Here’s Edie: The Edie Adams Television Collection (MVD Visual, NR)

Heres-Edie 75It’s enough to make you wish the variety show would make a comeback.

Heres-Edie 500

I have to confess that until recently, my knowledge of Edie Adams consisted primarily of two facts: she was the sexpot in the Muriel Cigar ads (“Why don’t you pick one up and smoke it some time?”) and was married to television pioneer Ernie Kovacs. That impression was quickly corrected after viewing the four-DVD set Here’s Edie: The Edie Adams Television Collection, which includes all the episodes of her television variety show and a number of well-chosen extras.

Here’s Edie, which in its second season was called the Edie Adams Show, was a variety show airing on CBS from 1962 through 1964. Each episode was built around Edie’s vocal and acting talents (she studied at Julliard) and also featured a variety of guest stars in comedy sketches, musical numbers, and sometimes more unusual fare, like Michael Redgrave delivering the “St. Crispin’s Day” speech from Henry V. Every episode was different, apart from the Muriel ads and Edie saying “Thank you, good night” at the conclusion of each show.

The mash-up of different styles and tastes was one of the appeals of the variety show — the first episode included Edie singing Kurt Weill’s “Bilbao Song” in German and “My Ship” in English, as well as the jazz standard “When my sugar walks down the street,” and a wordless Gershwin medley; Dick Shawn doing a comedy routine about those crazy kids and their crazy dances; Andre Previn playing a Gershwin medley on piano; and Edie doing imitations of Marilyn Monroe and Jeannette McDonald. Later shows featured performers like Duke Ellington, Count Basie, Peter Falk, The United Nations Children’s Choir, the Grenadier Guards and the Third Air Force Band (both marching bands), Allan Sherman, and baseball star Maury Wills (who does a comedy skit as well as singing “Wayfaring Stranger”).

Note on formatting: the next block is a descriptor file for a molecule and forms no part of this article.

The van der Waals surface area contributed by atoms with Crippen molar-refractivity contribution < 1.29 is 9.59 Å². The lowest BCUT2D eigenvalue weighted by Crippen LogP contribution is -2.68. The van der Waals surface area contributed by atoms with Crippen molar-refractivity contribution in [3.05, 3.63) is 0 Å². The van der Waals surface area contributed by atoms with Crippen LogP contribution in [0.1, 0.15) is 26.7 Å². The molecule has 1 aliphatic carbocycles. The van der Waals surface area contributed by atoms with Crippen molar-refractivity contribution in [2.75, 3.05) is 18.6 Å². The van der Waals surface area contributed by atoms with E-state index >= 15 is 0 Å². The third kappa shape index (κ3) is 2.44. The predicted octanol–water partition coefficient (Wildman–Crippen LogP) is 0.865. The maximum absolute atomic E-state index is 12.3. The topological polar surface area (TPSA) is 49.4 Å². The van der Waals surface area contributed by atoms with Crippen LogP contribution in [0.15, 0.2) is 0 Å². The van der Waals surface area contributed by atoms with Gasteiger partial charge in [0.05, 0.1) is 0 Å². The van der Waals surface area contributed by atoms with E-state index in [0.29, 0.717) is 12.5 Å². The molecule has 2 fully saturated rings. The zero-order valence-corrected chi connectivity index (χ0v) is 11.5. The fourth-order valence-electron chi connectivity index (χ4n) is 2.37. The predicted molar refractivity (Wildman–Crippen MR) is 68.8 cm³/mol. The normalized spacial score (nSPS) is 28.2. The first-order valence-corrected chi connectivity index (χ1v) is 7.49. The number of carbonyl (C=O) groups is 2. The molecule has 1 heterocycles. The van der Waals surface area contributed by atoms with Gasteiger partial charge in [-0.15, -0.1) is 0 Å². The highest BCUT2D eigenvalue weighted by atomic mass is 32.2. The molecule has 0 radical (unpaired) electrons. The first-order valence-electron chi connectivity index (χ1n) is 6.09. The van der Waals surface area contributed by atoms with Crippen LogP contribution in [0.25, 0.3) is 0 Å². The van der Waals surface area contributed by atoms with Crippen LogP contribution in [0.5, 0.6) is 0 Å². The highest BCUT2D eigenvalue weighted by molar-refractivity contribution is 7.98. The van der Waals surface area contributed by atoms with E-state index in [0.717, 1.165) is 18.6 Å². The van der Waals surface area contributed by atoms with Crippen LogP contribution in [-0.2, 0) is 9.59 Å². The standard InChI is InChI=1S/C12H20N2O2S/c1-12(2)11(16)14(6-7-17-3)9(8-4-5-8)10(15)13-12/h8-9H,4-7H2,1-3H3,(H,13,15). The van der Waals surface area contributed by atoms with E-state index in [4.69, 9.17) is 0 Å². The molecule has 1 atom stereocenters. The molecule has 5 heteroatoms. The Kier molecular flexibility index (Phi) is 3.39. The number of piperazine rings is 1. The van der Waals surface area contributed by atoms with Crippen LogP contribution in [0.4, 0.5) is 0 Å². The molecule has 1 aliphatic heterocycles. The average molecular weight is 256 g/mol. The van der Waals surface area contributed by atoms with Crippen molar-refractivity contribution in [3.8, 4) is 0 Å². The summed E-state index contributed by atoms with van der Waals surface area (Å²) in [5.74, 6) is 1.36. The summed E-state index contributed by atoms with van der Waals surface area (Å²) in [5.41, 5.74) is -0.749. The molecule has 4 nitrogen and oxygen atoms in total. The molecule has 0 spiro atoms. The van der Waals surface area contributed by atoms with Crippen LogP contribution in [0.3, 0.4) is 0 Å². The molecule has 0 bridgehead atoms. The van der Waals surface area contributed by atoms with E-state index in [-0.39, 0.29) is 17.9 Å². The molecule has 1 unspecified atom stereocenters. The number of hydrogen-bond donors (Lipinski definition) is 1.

It’s enough to make you wish the variety show would make a comeback — not that that’s going to happen with hundreds of television channels and countless other sources of entertainment content targeting highly specialized audiences. Still, it’s sort of amazing to think that an Edie Adams fan tuning into the show in the early 1960s might also hear a performance of Heitor Villa-Lobos’ Bachianas Brasileiras No. 5 (a classical piece for soprano and an orchestra of cellos) or opera star Lauritz Melchoir delivering an aria. You won’t get that kind of variety on Saturday Night Live.

Not surprisingly, the musical numbers stand up the best, while the comic bits have not aged as well. The incorporation of tobacco commercials, with no clear break between the commercials and the rest of the show, will astound younger viewers (cigarette ads were banned on American television in 1971), but that’s just one of the many things that makes this show a real time capsule of its period. For that reason, as well as the number of outstanding performer who appeared on the show (including Edie herself, of course), Here’s Edie is must-see TV for anyone interested in American popular culture in the period.

Here’s Edie is distributed on DVD by MVD Visual and includes 720 minutes of programming on four discs. The picture is soft, but the sound is pretty good, and the quality of the performances comes through clearly. Extras include a 16-page booklet, a number of Edie’s performances from The Ernie Kovacs Show, promos by Sid Caesar and Edie Adams, and a Muriel Cigar promotional film. | Sarah Boslaugh

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